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Source: Chestnut Hill Local
Date: March 31, 2005
Byline: Barbara L. Sherf, Flourtown

Letter: Ousting Kreilick a step backward

I speak now publicly and not as part of any committee or subcommittee of the Black Horse Inn Advisory Council (BHIAC). Perhaps after hearing my statements at the March 22 meeting of the advisory council and reading the content of this letter, our Springfield Township Commissioners will have another back door meeting and decide to oust me from my minor role chairing the BHIAC's Use Committee. Perhaps I'd be better served if they would put me out of the highs and lows of this cause — and trust me, the events that unfolded that evening were a real low.

At the start of the meeting, BHIAC chairman Scott Kreilick read a statement saying that he found out earlier in the week that our Springfield Township Commissioners had voted, behind closed doors, on a personnel issue. The "issue," we later learned, was to oust Kreilick from his role as chair of the advisory committee they had appointed him to.

When pressed after Kreilick read his statement and left the meeting, commissioner Bob Gilies said the reason the board gave for its decision was that they felt there was a "conflict of interest" since Kreilick had sent a "letter of interest" for possibly renting a fairly minimal space at fair market value. As chair of the Use Committee, I felt obligated to ask Gillies a key question: "Did anyone ask Scott to either withdraw his request or step down?" The answer was a sheepish "No."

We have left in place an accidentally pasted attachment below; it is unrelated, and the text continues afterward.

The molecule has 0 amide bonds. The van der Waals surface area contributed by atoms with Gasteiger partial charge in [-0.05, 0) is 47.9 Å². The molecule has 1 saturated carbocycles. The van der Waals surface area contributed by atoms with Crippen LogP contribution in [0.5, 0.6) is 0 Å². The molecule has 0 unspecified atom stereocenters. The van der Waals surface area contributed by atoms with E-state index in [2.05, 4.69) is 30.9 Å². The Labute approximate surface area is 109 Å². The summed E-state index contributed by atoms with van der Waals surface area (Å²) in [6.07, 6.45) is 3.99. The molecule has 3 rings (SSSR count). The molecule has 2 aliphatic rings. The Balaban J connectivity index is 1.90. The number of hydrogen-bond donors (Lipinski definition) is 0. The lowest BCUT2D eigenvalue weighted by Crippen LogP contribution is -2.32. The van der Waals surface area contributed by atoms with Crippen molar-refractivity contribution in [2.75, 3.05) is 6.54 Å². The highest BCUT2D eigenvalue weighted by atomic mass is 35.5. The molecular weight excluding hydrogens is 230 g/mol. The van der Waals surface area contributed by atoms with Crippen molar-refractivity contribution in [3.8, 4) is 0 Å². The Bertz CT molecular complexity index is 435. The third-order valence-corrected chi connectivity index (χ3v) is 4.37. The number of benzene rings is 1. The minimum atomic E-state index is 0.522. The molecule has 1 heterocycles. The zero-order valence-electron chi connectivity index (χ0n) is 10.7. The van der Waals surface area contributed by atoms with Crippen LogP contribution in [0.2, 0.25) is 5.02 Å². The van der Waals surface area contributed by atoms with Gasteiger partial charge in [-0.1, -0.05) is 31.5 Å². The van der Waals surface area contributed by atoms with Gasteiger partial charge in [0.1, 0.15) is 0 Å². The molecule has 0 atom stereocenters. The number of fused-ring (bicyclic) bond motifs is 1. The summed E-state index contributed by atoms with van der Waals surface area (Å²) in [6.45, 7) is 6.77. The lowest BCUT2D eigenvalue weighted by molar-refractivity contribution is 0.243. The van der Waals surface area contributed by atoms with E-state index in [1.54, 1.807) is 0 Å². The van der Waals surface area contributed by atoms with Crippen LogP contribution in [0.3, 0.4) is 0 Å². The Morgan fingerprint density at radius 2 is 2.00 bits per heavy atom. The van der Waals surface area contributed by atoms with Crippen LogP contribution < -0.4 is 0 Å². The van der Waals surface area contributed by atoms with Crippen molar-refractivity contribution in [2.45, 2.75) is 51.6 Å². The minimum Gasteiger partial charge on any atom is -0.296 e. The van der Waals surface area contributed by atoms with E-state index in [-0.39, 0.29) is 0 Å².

Those of us who were at the Feb. 22 BHIAC meeting are clearly aware of the philosophical difference between Kreilick and Gillies on the issue of keeping to fairly high historic standards during the restorations efforts. What many don't know is that by bypassing those standards, we could lose up to $400,000 in state and federal grants — not an insignificant chunk of change in this whole saga.

While there was a heated exchange on this topic at the last BHIAC meeting, I for one felt that a consensus had been reached that everyone could live with. Then, lo and behold, this scenario unfolds.

I really thought we had come along with a process — and clearly the process has broken down. It didn't have to.

As a group, this recent single action by the Springfield Township Commissioners has pretty well alienated a slew of volunteers in this community and set this project back significantly. And for people who never did "buy in" and become a part of the process, they have solidified their very worst fears.